My introduction to the “favelas” (slums) of Rio de Janeiro came through watching “City of God” and listening to the speaker-rattling funk carioca music has exploded globally over the past few years. Enjoying these cultural fruits from afar, it’s easy to forget (or completely ignore) the fact that poverty, violence and oppression dominate the lives of those who live in these precariously perched ghettos.
Brazil was the very last country in the Western hemisphere to legally outlaw slavery (in the 1880s) and a vast socio-economic chasm defined largely along racial lines continues to persist in many places like Rio. A journalist friend who used to report from South Africa recently told me that the visceral and widespread animosity against the lower classes was worse in Brazil than anywhere else she had seen.
Like slums all over the world, the favelas in Rio are basically crapped on by the local government. The lack of education opportunities, social services and even basic infrastructure (like functional sewers) in many favelas makes life pretty damn rough. Many of the favelas that the city government has basically abandoned are controlled by gangs. Two years ago, Rio’s governor, Sérgio Cabral Filho called the favelas “a factory for producing criminals.”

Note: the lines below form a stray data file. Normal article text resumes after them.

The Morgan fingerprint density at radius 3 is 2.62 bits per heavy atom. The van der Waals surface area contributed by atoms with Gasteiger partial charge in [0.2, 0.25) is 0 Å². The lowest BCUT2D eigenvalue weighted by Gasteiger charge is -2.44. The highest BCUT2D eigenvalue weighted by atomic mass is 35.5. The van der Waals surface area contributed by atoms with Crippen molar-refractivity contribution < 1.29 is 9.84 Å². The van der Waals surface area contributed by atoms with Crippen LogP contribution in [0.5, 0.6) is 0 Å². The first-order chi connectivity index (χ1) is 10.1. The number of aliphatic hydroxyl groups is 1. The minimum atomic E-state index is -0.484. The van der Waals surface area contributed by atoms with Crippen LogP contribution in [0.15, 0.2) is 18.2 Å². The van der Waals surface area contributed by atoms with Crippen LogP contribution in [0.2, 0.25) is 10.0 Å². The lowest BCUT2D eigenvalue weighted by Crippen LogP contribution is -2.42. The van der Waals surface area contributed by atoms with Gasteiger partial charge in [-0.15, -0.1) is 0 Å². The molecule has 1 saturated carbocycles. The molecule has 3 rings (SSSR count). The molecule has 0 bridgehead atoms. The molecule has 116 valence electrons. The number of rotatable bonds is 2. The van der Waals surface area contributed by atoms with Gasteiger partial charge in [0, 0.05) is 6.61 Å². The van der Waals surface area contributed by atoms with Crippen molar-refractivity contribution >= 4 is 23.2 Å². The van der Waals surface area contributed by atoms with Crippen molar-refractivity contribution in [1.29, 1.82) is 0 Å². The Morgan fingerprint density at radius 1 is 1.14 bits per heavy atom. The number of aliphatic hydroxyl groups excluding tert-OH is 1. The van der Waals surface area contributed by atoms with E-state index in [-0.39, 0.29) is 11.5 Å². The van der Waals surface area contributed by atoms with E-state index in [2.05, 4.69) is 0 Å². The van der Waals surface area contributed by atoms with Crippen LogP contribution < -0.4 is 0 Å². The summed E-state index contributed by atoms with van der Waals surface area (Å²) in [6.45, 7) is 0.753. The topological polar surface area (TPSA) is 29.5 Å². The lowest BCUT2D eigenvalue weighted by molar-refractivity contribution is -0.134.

But now that Rio is a finalist to host the 2016 Olympics, the Mayor needs to “clean up the city.” So what is he doing about that pesky fact that hundreds of thousands of disenfranchised citizens are living in such conditions? Well, according to The Wall Street Journal, his master plan is to build a giant wall around the favelas (apparently starting with the ones that rich people can see from their houses) and then send in 22,000 more cops to crack some heads.
Of course, the justification for these 10-ft cinderblock barriers (which the planners have creatively named “eco-barriers”) is to protect the forests from sprawl — the favelas have expanded geographically by about 7 percent in the last decade. So now the upper classes conveniently have an eco-friendly excuse to support this scheme.
An extreme conclusion would be that Rio’s rich have chosen to prioritize the lives of trees over the lives of people. The favelas inhabit an extreme space.
While building walls between classes of people is certainly nothing new, the goal of the walls is usually to separate groups, not to isolate one of them so completely (with a few notable exceptions, of course).
How could these looming physical barriers not exacerbate the socio-economically isolated position that the residents of the favelas already find themselves in? Rio’s wealthy may temporarily succeed in fortifying the wide, nasty chasm between rich and poor through this “eco-barrier” plan, but the last paragraph of the Wall Street Journal article suggests that this unjust solution will not be a permanent one:
“While laying cinder blocks on a hillside with sweeping views of Rio, Mr. da Silva says, he has had time to think about how to get over the wall he’s helping to build. Grabbing some paper, he diagrammed one idea — break a series of footholds into the cinder blocks. Another idea: Tie a rope to a tree on the other side.”
One more thing: Sure, this is blatant commoditization of culture for purely commercial purposes, but it’s also really cool. Check out this orange juice ad featuring the classic baile funk beat: